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wiii. From what Hyrcanian glen or frozen hill, Or piny promontory of the Arctic main, Or utmost islet inaccessible, Didst thou lament the ruin of thy reign, Teaching the woods and waves, and desert rocks, And every Naiad's ice-cold urn, To talk in echoes sad and stern, Of that sublimestlore which man had dared unlearn? For neither didst thou watch the wizard flocks Of the Scald's dreams, nor haunt the Druid's sleep. [locks, What if the tears rained through thy shattered Were quickly dried? for thou didst groan, not When from its sea of death to kill and burn, [weep, The Galilean serpent forth did creep, And made thy world an undistinguishable heap.

Ix. A thousand years the Earth cried, Where art thou? And then the shadow of thy coming fell On Saxon Alfred's olive-cinctured brow : And many a warrior-peopled citadel, Like rocks, which fire lifts out of the flat deep, Arose in sacred Italy, Frowning o'er the tempestuous sea Of kings, and priests, and slaves, in tower-crowned That multitudinous anarchy did sweep, [majesty; And burst around their walls, like idle foam, Whilst from the human spirit's deepest deep, Strange melody with love and awe struck dumb Dissonant arms; and Art which cannot die, With divine want traced on our earthly home Fit imagery to pave heaven's everlasting dome.

X. Thou huntress swifter than the Moon! thou terror Of the world's wolves! thou bearer of the quiver, Whose sun-like shaftspierce tempest-winged Error, As light may pierce the clouds when they dissever In the calm regions of the orient day ! Luther caught thy wakening glance: Like lightning from his leaden lance Reflected, it dissolved the visions of the trance In which, as in a tomb, the nations lay ; And England's prophets hailed thee as their In songs whose music cannot pass away, [queen, Though it must flow for ever : not unseen Before the spirit-sighted countenance Of Milton didst thou pass, from the sad scene Beyond whose night he saw, with a dejectedmien.

* See the Bacchae of Euripides. |

xi. The eager hours and unreluctant years As on a dawn-illumined mountain stood, Trampling to silence their loud hopes and fears Darkening each other with their multitude, And cried aloud, Liberty 1 Indignation Answered Pity from her cave; Death grew pale within the grave, And desolation howled to the destroyer, Save 1 When, like heaven's sun, girt by the exhalation Of its own glorious light, thou didst arise, Chasing thy foes from nation unto nation Like shadows: as if day had cloven the skies At dreaming midnight o'er the western wave, Men started, staggering with a glad surprise, Under the lightnings of thine unfamiliar eyes.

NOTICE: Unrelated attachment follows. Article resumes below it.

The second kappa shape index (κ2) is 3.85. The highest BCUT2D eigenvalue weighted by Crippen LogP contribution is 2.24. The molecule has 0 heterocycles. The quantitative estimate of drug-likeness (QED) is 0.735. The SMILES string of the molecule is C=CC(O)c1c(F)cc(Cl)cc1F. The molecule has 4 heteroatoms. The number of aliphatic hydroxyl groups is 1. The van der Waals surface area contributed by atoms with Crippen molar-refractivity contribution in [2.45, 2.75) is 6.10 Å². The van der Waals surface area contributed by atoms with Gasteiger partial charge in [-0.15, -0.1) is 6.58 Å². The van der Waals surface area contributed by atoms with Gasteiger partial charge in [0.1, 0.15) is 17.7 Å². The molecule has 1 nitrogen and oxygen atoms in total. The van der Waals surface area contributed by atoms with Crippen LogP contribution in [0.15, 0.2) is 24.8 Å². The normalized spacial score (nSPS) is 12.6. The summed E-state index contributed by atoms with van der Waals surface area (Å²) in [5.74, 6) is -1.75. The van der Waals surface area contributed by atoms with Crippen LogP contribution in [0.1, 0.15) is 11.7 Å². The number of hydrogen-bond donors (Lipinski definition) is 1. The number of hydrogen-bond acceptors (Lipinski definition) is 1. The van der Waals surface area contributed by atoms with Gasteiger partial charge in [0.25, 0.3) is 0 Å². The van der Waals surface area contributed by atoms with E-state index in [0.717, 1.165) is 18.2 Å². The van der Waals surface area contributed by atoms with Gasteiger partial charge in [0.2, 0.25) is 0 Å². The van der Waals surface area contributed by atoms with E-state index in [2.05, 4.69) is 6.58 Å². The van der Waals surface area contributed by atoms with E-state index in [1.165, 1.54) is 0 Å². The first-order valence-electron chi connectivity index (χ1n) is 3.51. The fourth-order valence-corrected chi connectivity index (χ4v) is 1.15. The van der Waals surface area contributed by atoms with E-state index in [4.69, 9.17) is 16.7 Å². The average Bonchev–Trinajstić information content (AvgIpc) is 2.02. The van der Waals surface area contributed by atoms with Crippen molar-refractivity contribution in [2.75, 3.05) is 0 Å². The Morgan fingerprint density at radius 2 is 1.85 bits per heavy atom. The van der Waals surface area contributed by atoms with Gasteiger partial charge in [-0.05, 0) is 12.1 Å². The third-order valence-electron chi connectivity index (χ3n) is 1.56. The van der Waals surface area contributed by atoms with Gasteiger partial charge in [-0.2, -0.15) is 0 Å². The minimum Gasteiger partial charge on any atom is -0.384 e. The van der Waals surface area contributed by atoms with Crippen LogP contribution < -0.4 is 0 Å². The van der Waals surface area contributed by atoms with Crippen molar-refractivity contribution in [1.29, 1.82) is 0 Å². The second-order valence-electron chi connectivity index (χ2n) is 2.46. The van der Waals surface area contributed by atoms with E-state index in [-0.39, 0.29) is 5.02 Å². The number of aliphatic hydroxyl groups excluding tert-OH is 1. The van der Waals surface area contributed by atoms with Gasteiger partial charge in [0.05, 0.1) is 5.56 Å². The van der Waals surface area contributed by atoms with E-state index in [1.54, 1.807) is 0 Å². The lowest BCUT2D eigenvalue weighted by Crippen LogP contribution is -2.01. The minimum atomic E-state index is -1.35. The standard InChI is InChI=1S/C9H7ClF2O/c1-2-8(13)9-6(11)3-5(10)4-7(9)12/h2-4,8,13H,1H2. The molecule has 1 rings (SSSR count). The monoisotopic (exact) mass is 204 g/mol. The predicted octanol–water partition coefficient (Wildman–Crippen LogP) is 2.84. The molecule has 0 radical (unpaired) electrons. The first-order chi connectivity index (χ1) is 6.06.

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tral towers. xiii. England yet sleeps: was she not called of old : Spain calls her now, as with its thrilling thunder Vesuvius wakens AEtna, and the cold Snow-crags by its reply are cloven in sunder: O'er the lit waves every AEolian isle From Pithecusa to Pelorus Howls, and leaps, and glares in chorus: [us. They cry, Bedim, yelamps of heaven suspended o'er Herchains are threads of gold, she need but smile And they dissolve ; but Spain's were links of Till bit to dust, by virtue's keenest file. [steel, Twins of a single destiny appeal To the eternal years enthroned before us, In the dim West; impress us from a seal, All ye have thought and done! Time cannot dare conceal.

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Thou island of eternity thou shrine Where desolation, clothed with loveliness, Worships the thing thou wert O Italy, Gather thy blood into thy heart; repress The beasts who make their dens thy sacred palaces.

xv. O that the free would stamp the impious name Of “*** into the dust; or write it there, So that this blot upon the page of fame Were as a serpent's path, which the light air Erases, and the flat sands close behind Ye the oracle have heard : Lift the victory-flashing sword, And cut the snaky knots of this foul gordian word, Which, weak itself as stubble, yet can bind Into a mass, irrefragably firm, The axes and the rods which awe mankind ; The sound has poison in it, 'tis the sperm Of what makes life foul, cankerous, and abhorred; Disdain not thou, at thine appointed term, To set thine armed heel on this reluctant worm.

xvi. O that the wise from their bright minds would kindle Such lamps within the dome of this dim world, That the pale name of PRIEST might shrink and dwindle Into the hell from which it first was hurled, A scoff of impious pride from fiends impure Till human thoughts might kneel alone, Each before the judgment-throne Of its own aweless soul, or of the power unknown Othat the words which make the thoughts obscure From which they spring, as clouds of glimmering dew From a white lake blot heaven's blue portraiture, Were stript of their thin masks and various hue, And frowns and smiles and splendours not their own, Till in the nakedness of false and true They stand before their Lord, each to receive its due.